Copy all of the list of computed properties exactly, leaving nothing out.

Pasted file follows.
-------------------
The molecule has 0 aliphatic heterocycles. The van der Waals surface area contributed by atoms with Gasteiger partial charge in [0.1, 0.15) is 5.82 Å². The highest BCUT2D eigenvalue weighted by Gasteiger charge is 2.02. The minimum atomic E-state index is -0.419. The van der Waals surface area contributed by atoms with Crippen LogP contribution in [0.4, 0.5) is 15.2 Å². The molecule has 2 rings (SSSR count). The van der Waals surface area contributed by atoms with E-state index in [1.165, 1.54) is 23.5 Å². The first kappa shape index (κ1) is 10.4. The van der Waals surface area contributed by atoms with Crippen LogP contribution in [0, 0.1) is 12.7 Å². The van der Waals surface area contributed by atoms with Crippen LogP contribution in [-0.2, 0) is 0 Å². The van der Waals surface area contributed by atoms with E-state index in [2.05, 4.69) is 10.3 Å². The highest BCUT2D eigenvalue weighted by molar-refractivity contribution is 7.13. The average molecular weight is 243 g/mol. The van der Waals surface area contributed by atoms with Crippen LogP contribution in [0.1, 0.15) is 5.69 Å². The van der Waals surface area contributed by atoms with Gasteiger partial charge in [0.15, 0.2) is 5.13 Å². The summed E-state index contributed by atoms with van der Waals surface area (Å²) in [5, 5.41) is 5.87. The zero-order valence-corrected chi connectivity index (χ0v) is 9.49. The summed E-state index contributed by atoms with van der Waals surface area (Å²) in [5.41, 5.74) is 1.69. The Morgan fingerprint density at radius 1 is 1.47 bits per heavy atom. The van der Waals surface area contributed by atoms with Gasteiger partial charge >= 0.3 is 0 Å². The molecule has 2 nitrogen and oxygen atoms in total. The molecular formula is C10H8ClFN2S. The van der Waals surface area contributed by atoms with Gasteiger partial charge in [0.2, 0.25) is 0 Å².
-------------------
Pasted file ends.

The molecule has 0 aliphatic heterocycles. The van der Waals surface area contributed by atoms with Gasteiger partial charge in [0.1, 0.15) is 5.82 Å². The highest BCUT2D eigenvalue weighted by Gasteiger charge is 2.02. The minimum atomic E-state index is -0.419. The van der Waals surface area contributed by atoms with Crippen LogP contribution in [0.4, 0.5) is 15.2 Å². The molecule has 2 rings (SSSR count). The van der Waals surface area contributed by atoms with E-state index in [1.165, 1.54) is 23.5 Å². The first kappa shape index (κ1) is 10.4. The van der Waals surface area contributed by atoms with Crippen LogP contribution in [0, 0.1) is 12.7 Å². The van der Waals surface area contributed by atoms with Crippen LogP contribution in [-0.2, 0) is 0 Å². The van der Waals surface area contributed by atoms with E-state index in [2.05, 4.69) is 10.3 Å². The highest BCUT2D eigenvalue weighted by molar-refractivity contribution is 7.13. The average molecular weight is 243 g/mol. The van der Waals surface area contributed by atoms with Crippen LogP contribution in [0.1, 0.15) is 5.69 Å². The van der Waals surface area contributed by atoms with Gasteiger partial charge in [0.15, 0.2) is 5.13 Å². The summed E-state index contributed by atoms with van der Waals surface area (Å²) in [5, 5.41) is 5.87. The zero-order valence-corrected chi connectivity index (χ0v) is 9.49. The summed E-state index contributed by atoms with van der Waals surface area (Å²) in [5.41, 5.74) is 1.69. The Morgan fingerprint density at radius 1 is 1.47 bits per heavy atom. The van der Waals surface area contributed by atoms with Gasteiger partial charge >= 0.3 is 0 Å². The molecule has 2 nitrogen and oxygen atoms in total. The molecular formula is C10H8ClFN2S. The van der Waals surface area contributed by atoms with Gasteiger partial charge in [0.2, 0.25) is 0 Å².